At Large  January 15, 2021  Chandra Noyes

Proposal to Sell Diego Rivera Mural Triggers Vote for Landmark Status

flickr Joaquín Martínez

Diego Rivera, The Making of a Fresco Showing the Building of a City, 1931. Mural at the Diego Rivera Gallery, San Francisco Arts Institute.

In 1931 when Mexican muralist Diego Rivera visited San Francisco with his wife, Frida Kahlo, both were still up-and-coming artists. The commissions Rivera had booked in San Francisco were major achievements in his career, opening a new market for his work in the US. The frescoes he created that year, one at what is now the San Francisco Art Institute (SFAI) and the other at the Pacific Coast Stock Exchange, continue to draw visitors and scholars to San Francisco to admire his work.

flickr Joaquín Martínez

Diego Rivera, The Allegory of California, 1931.

A recent proposal to sell and move one of these paintings has led to widespread outcry from the public and San Francisco art and preservation officials. The Making of a Fresco Showing the Building of a City, painted in May 1931, has long been a jewel of SFAI, adorning their Diego Rivera Gallery, a space for students to show their work. The trompe l'oeil fresco teems with energy and action, showing all of the work that goes into painting a mural or building a city. Populated by engineers, artist assistants, sculptors, architects, and general laborers, each does their part to construct the image of the larger-than-life helmeted worker.

Rivera put his strong Communist ideals at the forefront in this fresco and in many of his other works. Here he glorifies the manual laborer as the backbone of industry and progress. His political beliefs and negative views of the exploitative forces of capitalism would cause controversy during his career and even after his death. During the Red Scare of the McCarthy era, The Making of a Fresco Showing the Building of a City was hidden from view.

Now, however, the painting is a major point of pride for SFAI. Watching over their gallery of student work, it serves as an encouraging reminder of all the hard work that goes into creating anything great, and of the importance of teamwork and community support.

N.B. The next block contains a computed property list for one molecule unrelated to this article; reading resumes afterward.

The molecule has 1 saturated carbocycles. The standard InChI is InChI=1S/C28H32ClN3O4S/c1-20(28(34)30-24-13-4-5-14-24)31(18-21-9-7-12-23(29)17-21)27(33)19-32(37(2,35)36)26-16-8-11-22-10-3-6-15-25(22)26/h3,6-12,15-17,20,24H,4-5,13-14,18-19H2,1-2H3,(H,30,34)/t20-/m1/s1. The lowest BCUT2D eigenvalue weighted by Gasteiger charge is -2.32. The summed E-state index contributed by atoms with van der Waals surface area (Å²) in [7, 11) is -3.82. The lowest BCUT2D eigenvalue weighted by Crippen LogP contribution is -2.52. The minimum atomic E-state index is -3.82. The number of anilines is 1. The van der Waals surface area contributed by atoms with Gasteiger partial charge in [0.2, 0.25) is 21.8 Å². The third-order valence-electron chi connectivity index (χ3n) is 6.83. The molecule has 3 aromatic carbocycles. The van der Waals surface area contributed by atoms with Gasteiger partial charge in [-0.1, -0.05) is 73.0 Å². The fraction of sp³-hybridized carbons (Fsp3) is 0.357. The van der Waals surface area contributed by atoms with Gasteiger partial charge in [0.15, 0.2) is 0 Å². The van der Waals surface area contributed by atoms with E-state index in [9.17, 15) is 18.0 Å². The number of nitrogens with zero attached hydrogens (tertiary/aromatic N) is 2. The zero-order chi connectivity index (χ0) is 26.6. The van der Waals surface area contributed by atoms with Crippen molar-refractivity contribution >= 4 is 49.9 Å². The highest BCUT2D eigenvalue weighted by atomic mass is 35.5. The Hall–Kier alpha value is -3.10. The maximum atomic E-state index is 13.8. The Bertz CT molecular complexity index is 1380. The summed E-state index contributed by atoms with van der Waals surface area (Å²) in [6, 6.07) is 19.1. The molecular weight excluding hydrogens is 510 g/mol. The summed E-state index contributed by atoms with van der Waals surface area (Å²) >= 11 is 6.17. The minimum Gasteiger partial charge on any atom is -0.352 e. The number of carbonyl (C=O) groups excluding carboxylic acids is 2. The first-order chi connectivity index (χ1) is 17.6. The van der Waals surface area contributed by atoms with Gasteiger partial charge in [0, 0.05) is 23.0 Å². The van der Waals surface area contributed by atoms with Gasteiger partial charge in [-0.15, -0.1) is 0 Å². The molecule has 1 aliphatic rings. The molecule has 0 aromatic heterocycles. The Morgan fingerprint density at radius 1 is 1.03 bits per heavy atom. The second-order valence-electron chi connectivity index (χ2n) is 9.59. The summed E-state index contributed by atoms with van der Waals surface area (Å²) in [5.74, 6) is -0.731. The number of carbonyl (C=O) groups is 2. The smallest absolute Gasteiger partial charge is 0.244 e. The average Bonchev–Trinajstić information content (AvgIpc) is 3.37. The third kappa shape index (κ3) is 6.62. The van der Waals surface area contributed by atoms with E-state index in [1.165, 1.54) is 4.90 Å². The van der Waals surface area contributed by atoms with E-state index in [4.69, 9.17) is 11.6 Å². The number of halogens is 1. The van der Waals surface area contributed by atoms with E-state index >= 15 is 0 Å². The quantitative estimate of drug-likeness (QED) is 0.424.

Despite the fresco’s importance, recent financial difficulties, exacerbated by COVID-19, led SFAI to consider selling the piece. Valued at $50 million, the sale of the work might have revitalized the school, though many said the cost of losing the mural would have been too great. This sense of disapproval was solidified in a San Francisco Board of Supervisors vote on Tuesday, January 12. In a sweeping 11-0 tally, board members agreed to start the process of designating the mural as a landmark.

flickr Jay Galvin

Diego Rivera, The Making of a Fresco Showing the Building of a City, 1931.

The 150-year-old private art school near Fisherman’s Wharf has an impressive roster of former students and professors, many of whom put their weight behind keeping the artistic treasure in its historic home. These individuals are now expressing relief. If the mural does receive landmark status, selling will still be technically possible for SFAI, but moving it would become a multistep process filled with bureaucratic red tape and requiring the approval of San Francisco’s Historic Preservation Commission.

It was rumored that George Lucas had been interested in the work for his Museum of Narrative Art, set to open in Los Angeles in the coming years. The museum has said it will not comment on this speculation.

About the Author

Chandra Noyes

Chandra Noyes is Managing Editor for Art & Object.

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